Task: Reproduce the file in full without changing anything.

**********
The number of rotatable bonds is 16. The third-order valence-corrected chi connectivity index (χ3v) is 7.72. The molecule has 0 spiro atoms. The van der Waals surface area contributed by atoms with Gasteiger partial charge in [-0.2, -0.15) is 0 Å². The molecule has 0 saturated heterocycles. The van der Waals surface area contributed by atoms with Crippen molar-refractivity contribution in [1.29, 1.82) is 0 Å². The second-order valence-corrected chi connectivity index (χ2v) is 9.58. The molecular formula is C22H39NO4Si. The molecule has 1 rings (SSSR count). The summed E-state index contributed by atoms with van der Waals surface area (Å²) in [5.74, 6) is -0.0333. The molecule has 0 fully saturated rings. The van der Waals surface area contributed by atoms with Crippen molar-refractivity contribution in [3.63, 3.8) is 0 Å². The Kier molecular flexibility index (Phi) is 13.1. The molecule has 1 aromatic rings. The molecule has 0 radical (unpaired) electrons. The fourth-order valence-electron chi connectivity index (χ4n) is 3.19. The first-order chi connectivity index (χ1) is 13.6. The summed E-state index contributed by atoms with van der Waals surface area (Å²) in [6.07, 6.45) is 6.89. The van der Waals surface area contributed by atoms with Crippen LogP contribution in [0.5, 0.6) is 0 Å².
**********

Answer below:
The number of rotatable bonds is 16. The third-order valence-corrected chi connectivity index (χ3v) is 7.72. The molecule has 0 spiro atoms. The van der Waals surface area contributed by atoms with Gasteiger partial charge in [-0.2, -0.15) is 0 Å². The molecule has 0 saturated heterocycles. The van der Waals surface area contributed by atoms with Crippen molar-refractivity contribution in [1.29, 1.82) is 0 Å². The second-order valence-corrected chi connectivity index (χ2v) is 9.58. The molecular formula is C22H39NO4Si. The molecule has 1 rings (SSSR count). The summed E-state index contributed by atoms with van der Waals surface area (Å²) in [5.74, 6) is -0.0333. The molecule has 0 fully saturated rings. The van der Waals surface area contributed by atoms with Crippen molar-refractivity contribution in [3.63, 3.8) is 0 Å². The Kier molecular flexibility index (Phi) is 13.1. The molecule has 1 aromatic rings. The molecule has 0 radical (unpaired) electrons. The fourth-order valence-electron chi connectivity index (χ4n) is 3.19. The first-order chi connectivity index (χ1) is 13.6. The summed E-state index contributed by atoms with van der Waals surface area (Å²) in [6.07, 6.45) is 6.89. The van der Waals surface area contributed by atoms with Crippen LogP contribution in [0.5, 0.6) is 0 Å².